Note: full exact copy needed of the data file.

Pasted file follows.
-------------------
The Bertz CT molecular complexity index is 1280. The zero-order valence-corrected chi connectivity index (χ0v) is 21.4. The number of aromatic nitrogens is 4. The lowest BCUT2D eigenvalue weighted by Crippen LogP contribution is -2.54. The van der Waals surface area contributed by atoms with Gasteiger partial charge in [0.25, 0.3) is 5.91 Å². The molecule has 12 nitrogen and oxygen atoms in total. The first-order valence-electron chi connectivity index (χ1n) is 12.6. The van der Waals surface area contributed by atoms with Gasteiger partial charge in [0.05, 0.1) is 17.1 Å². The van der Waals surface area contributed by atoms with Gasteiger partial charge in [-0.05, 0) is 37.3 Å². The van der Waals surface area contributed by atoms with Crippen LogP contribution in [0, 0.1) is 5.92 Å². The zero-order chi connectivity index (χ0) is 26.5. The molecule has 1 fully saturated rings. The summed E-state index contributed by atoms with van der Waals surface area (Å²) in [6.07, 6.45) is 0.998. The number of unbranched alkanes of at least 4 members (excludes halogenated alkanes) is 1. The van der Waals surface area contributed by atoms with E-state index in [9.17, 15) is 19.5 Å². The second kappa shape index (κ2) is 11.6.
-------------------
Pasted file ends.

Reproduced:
The Bertz CT molecular complexity index is 1280. The zero-order valence-corrected chi connectivity index (χ0v) is 21.4. The number of aromatic nitrogens is 4. The lowest BCUT2D eigenvalue weighted by Crippen LogP contribution is -2.54. The van der Waals surface area contributed by atoms with Gasteiger partial charge in [0.25, 0.3) is 5.91 Å². The molecule has 12 nitrogen and oxygen atoms in total. The first-order valence-electron chi connectivity index (χ1n) is 12.6. The van der Waals surface area contributed by atoms with Gasteiger partial charge in [0.05, 0.1) is 17.1 Å². The van der Waals surface area contributed by atoms with Gasteiger partial charge in [-0.05, 0) is 37.3 Å². The van der Waals surface area contributed by atoms with Crippen LogP contribution in [0, 0.1) is 5.92 Å². The zero-order chi connectivity index (χ0) is 26.5. The molecule has 1 fully saturated rings. The summed E-state index contributed by atoms with van der Waals surface area (Å²) in [6.07, 6.45) is 0.998. The number of unbranched alkanes of at least 4 members (excludes halogenated alkanes) is 1. The van der Waals surface area contributed by atoms with E-state index in [9.17, 15) is 19.5 Å². The second kappa shape index (κ2) is 11.6.